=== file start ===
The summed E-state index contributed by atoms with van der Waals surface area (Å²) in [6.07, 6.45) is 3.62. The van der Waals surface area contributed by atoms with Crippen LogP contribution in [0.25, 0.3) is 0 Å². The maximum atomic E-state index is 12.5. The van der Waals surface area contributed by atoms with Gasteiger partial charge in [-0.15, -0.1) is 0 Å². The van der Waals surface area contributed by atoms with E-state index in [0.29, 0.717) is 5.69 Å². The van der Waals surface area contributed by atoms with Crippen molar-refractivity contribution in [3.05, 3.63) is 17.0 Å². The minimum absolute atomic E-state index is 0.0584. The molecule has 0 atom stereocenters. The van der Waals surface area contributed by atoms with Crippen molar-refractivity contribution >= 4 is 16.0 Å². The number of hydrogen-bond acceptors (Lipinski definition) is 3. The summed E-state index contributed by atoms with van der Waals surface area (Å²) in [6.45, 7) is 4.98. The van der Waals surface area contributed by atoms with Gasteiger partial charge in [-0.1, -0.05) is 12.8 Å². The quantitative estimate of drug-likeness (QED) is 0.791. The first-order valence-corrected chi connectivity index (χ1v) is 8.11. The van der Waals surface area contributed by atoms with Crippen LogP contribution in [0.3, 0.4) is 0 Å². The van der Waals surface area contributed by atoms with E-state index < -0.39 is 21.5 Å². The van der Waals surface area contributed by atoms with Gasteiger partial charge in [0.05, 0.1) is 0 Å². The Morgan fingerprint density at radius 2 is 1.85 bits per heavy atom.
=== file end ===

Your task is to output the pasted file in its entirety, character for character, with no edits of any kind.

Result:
The summed E-state index contributed by atoms with van der Waals surface area (Å²) in [6.07, 6.45) is 3.62. The van der Waals surface area contributed by atoms with Crippen LogP contribution in [0.25, 0.3) is 0 Å². The maximum atomic E-state index is 12.5. The van der Waals surface area contributed by atoms with Gasteiger partial charge in [-0.15, -0.1) is 0 Å². The van der Waals surface area contributed by atoms with E-state index in [0.29, 0.717) is 5.69 Å². The van der Waals surface area contributed by atoms with Crippen molar-refractivity contribution in [3.05, 3.63) is 17.0 Å². The minimum absolute atomic E-state index is 0.0584. The molecule has 0 atom stereocenters. The van der Waals surface area contributed by atoms with Crippen molar-refractivity contribution >= 4 is 16.0 Å². The number of hydrogen-bond acceptors (Lipinski definition) is 3. The summed E-state index contributed by atoms with van der Waals surface area (Å²) in [6.45, 7) is 4.98. The van der Waals surface area contributed by atoms with Gasteiger partial charge in [-0.1, -0.05) is 12.8 Å². The quantitative estimate of drug-likeness (QED) is 0.791. The first-order valence-corrected chi connectivity index (χ1v) is 8.11. The van der Waals surface area contributed by atoms with Crippen LogP contribution in [0.3, 0.4) is 0 Å². The van der Waals surface area contributed by atoms with E-state index < -0.39 is 21.5 Å². The van der Waals surface area contributed by atoms with Gasteiger partial charge in [0.05, 0.1) is 0 Å². The Morgan fingerprint density at radius 2 is 1.85 bits per heavy atom.